Armed man breaks into Denver building housing Colorado Supreme Court

An armed man broke into the building that houses the Colorado Supreme Court in Denver early Tuesday and opened fire inside before surrendering to police, according to the Colorado State Patrol.

The incident resulted in “significant and extensive damage” to the building, the agency said in a news release. Authorities don’t believe it’s linked to previous threats made to state Supreme Court justices, the release said.

The ordeal began around 1:15 a.m. local time, when the suspect was involved in a two-vehicle crash and pointed a handgun at the other driver, the news release said. Shortly after, the man shot out a window outside the Ralph L. Carr Colorado Judicial Center, which is where the state Supreme Court, the state Court of Appeals and other legal and judicial agencies operate.

The suspect entered the building and encountered an unarmed security guard, the news release said.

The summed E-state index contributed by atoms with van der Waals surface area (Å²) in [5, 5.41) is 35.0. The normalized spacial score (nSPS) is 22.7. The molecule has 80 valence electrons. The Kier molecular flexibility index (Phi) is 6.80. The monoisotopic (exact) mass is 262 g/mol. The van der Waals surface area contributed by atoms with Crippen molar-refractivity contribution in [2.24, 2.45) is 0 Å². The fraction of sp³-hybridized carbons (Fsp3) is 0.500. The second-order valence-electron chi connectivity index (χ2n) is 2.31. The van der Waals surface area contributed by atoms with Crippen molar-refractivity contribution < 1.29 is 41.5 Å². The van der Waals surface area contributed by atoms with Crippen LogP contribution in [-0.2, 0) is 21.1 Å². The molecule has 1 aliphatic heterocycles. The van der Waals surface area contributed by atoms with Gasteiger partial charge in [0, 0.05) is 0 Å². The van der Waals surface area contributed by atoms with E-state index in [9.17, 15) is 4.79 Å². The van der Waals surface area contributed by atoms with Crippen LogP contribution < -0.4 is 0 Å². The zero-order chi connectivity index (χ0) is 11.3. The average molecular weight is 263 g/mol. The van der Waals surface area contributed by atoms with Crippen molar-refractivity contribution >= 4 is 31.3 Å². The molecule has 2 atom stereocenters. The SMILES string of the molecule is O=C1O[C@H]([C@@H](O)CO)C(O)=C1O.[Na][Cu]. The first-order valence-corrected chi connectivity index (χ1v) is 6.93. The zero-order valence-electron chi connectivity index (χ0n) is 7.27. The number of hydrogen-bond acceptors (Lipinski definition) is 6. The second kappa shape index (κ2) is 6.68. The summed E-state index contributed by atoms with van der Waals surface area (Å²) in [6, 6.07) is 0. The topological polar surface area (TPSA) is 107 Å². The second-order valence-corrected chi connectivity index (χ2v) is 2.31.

“The individual held the security guard at gunpoint and demanded access to other parts of the building,” the state patrol said. “The individual obtained keys from the security guard and proceeded into other parts of the building and accessed an unknown number of floors.”

Denver police officers and state troopers set up a perimeter. The gunman then went to the seventh floor of the building, where he fired more shots.

“At approximately 3:00 a.m., the suspect called 911 and voluntarily surrendered to police,” the state patrol said. “He was placed in custody without further incident. There are no injuries to building occupants, the suspect, or police personnel.”

The suspect was taken to a local hospital to be examined.

Colorado’s Supreme Court justices have received a flood of threats since they ruled that former President Donald Trump is ineligible to appear on the state’s Republican primary ballot as a presidential candidate.

The FBI said last month that it was working to address and investigate the threats, with a spokesperson saying in a statement that the bureau would “pursue investigations of any threat or use of violence committed by someone who uses extremist views to justify their actions regardless of motivation.”

The state’s high court, which is composed of seven justices, was closed Tuesday, according to its website.

A spokesperson for the court declined to comment on the incident.